Issue 4-2022 small

5 November 1998 Edition

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Remembering the Past: The United Men and the Maiden City


In the winter of 1795-6 the Society of United Irishmen began organising in the northwest. By the summer, Derry loyalists were warning Dublin Castle that `every mischief is to be dreaded'.

Sedition was bare-faced. On 5 September two men employed by Sir George Hill, the city MP, to mix with the country people in the ale houses and booths at the city fair, reported that they were enthusiastically predicting the imminent arrival of the French.

By the end of the month, there had been arms finds in Strabane and Kilmacrenan. In October county delegates to the provincial committee of the Society claimed 3,696 men in Derry, 2,000 in Donegal and 4,855 in Tyrone. By December these figures had increased to 8,000, 3,000 and 6,550 and Joseph Orr, a wealthy Derry copper merchant with a business on Pump Street, was on the organisation's national executive.

Although faced with a formidable threat, the loyalist response was flaccid. Hill lobbied Dublin Castle to establish yeomanry corps but they failed to check the spread of sedition. Loyal gentlemen were reluctant to step forward and take command. Many corps only existed on paper. Others collapsed when their officers fled to the city, the capital or England. In winter 1796 nothing appeared likely to stem the republican tide.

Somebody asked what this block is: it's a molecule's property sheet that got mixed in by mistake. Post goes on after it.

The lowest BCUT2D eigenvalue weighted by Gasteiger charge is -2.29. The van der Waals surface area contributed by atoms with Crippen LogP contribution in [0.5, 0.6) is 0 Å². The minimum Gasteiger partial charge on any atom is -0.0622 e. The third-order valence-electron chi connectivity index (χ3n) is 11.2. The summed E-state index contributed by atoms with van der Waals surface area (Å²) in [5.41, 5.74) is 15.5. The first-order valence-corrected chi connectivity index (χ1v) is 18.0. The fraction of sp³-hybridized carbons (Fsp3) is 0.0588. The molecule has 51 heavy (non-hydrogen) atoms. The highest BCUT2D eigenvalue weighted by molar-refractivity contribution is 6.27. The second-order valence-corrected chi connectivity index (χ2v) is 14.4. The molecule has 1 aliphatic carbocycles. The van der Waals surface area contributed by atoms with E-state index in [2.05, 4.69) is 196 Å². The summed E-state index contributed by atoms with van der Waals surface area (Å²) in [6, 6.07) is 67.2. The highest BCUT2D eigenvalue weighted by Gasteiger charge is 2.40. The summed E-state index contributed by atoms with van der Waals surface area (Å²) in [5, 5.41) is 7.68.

The arrival of a French fleet in Bantry Bay in December shook the region. From Dungiven west to Dunfanaghy, United Irish `squads' commenced nightly raids for arms and pewter to manufacture bullets and began to cut trees to make pike shafts.

Rebel numbers were still growing. County returns in April suggest about 10,000 men were `up' - sworn United Men - in Donegal; 10,000 in Derry and over 13,000 in Tyrone. Moreover, the croppies had infiltrated the yeomanry. While most parishes had corps, Lord Cavan, the military commander at Derry, believed the only dependable units west of the Sperrins were large town-based units - the Derry, Letterkenny and Limavady corps and the Burleigh and Orwells of Stranorlar.

If Bantry Bay made the rebels active it made the loyal extreme. Magistrates met and applied to Dublin Castle to proclaim parishes under the Insurrection Act. The northern peninsulas of Inis Eoghain, Fánaid and Ross Guill; the Laggan district of northeast Donegal; the city and the Foyleside parishes of Derry and Tyrone were all proclaimed. The Derry and Letterkenny Yeomanry now joined the military in scouring the countryside for suspects and weapons and began to burn houses where arms were found.

Inevitably, there were fatal clashes. On 28 January several men died when troops and yeomen despatched from Derry ambushed 50 United Irishmen from the staunchly republican village of Newbuildings during arms raids near Glebes. Richardson Boardman of New Buildings was captured and information extracted from him resulted in the arrest of over two dozen prisoners, including his own brother.

The most startling developments were in Fánaid. In late January Rev William Hamilton, the Church of Ireland minister, had taken command of the local yeomanry corps and supported by 20 Manx Fencibles, they detained several United leaders - respectable Presbyterian farmers and a Catholic schoolmaster. The croppies responded by laying siege to Hamilton's glebe house for two days in an attempt to free the prisoners. They only withdrew when reinforcements arrived from Letterkenny.